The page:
EVENTS

DENNY TRIAL DECISIONS EXPECTED TODAY The Los Angeles jury in the Reginald Denny beating case revealed Saturday that it had reached verdicts on some counts but could not decide others, including some of the most serious charges against the two defendants. Superior Court Judge John Ouderkirk said he would accept today the verdicts the jury had reached. Damian Williams and Henry Watson were charged with attempted murder and other felonies in attacks on Mr. Denny and others that took place as rioting broke out on April 29, 1992. Both were accused of taking part in the most notorious attack of the riot, the televised assault on Mr. Denny, a truck driver. Prosecutors said they would ask that deliberations continue. Sudan's new leadership

Sudan's ruling military junta disbanded on Saturday, appointed its leader president, and widened the powers of parliament. Before disbanding, the junta issued a decree specifying Islamic law as the basis of Sudan's political system but guaranteeing freedom of religion.

Since coming to power in a coup on June 30, 1989, Lt. Gen. Omar Hassan al-Bashir has steadily turned Sudan into an Islamic state ruled by sharia or Islamic law. A 10-year civil war between the Christian and animist south and Muslim north of Sudan, coupled with famine, has killed more than 1 million people and ruined the country's economy. In August, Washington put Sudan on its list of nations sponsoring terrorism. Russian nuclear dumping

A Russian Navy tanker was pumping nuclear waste directly into the ocean 300 miles north of Japan yesterday despite a 1983 international moratorium on such dumping, the environmental group Greenpeace said. The group said its investigations indicated the 900 tons of waste were primarily reactor coolant and cleaning water from the Russian Pacific Fleet's dilapidated nuclear submarine force. The Russian Ecology Ministry gave the Navy a permit to dump the waste despite the moratorium, Greenpeace said. Welcome back, Durant

Wounded US helicopter pilot Michael Durant, free after 11 days in captivity in Somalia, arrived in the US Saturday and was awarded a Purple Heart. Durant and his wife Lorrie received a hero's welcome at Ft. Campbell, Ky., after a brief stopover at Andrews Air Force Base, Md. Latin leaders back NAFTA

Latin American leaders ended a two-day summit in Santiago, Chile, strongly supporting President Clinton's campaign to push the North American Free Trade Agreement through Congress. The members of the Group of Rio also backed the international effort to restore democracy to Haiti and criticized the European Community for farm subsidies that they said hurt Latin American farmers. Bosnian fighting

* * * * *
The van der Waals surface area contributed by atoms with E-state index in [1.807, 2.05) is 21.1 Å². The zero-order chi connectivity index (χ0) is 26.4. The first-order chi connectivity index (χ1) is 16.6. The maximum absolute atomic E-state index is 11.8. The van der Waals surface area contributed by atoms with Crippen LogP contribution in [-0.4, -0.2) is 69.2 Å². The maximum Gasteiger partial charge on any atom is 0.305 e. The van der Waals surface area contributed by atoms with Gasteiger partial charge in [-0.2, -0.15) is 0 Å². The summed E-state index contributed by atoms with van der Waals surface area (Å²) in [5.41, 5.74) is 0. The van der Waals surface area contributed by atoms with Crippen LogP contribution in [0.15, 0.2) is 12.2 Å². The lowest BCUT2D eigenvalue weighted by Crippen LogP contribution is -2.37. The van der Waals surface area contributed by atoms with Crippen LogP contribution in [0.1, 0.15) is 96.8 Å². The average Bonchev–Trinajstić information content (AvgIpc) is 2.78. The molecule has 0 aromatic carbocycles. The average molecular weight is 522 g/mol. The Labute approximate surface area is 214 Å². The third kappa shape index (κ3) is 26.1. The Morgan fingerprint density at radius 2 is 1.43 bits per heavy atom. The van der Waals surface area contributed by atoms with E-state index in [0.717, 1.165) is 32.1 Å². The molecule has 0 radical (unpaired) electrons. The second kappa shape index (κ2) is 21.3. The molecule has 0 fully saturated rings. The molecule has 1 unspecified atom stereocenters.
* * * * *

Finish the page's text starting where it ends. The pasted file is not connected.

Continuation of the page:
Serb artillery pounded the besieged Bosnian capital of Sarajevo over the weekend as Serb and Croat forces stepped up attacks on targets on the front lines across the former Yugoslav republic. In the breakaway Muslim enclave of Bihac, rebel Muslims conceded the loss of the enclave yesterday to their rivals, the Muslim-dominated Bosnian government Army.

In Croatia, President Franjo Tudjman was reelected head of his ruling Croatian Democratic Union party and edged out the most hard-line politicians, saying the party must become more moderate to win international acceptance. Chinese Muslim toes line

China's most senior Muslim cleric, speaking after outbreaks of religious unrest in the western city of Xining, has warned Muslims against using mosques to oppose the Communist Party, an official newspaper reported.

The Qinghai Daily quoted Ilyas Shen Xiaxi, president of the government-run China Islamic Association, as saying a small minority of people had used the cloak of religion to exploit Muslims, spread rumors, and attack the state.

``They forced ordinary Muslims and imams who did not understand the true situation to interfere with the nation's economic construction and damage Qinghai's unity and stability, seriously affecting people's normal production and order,'' Shen said.

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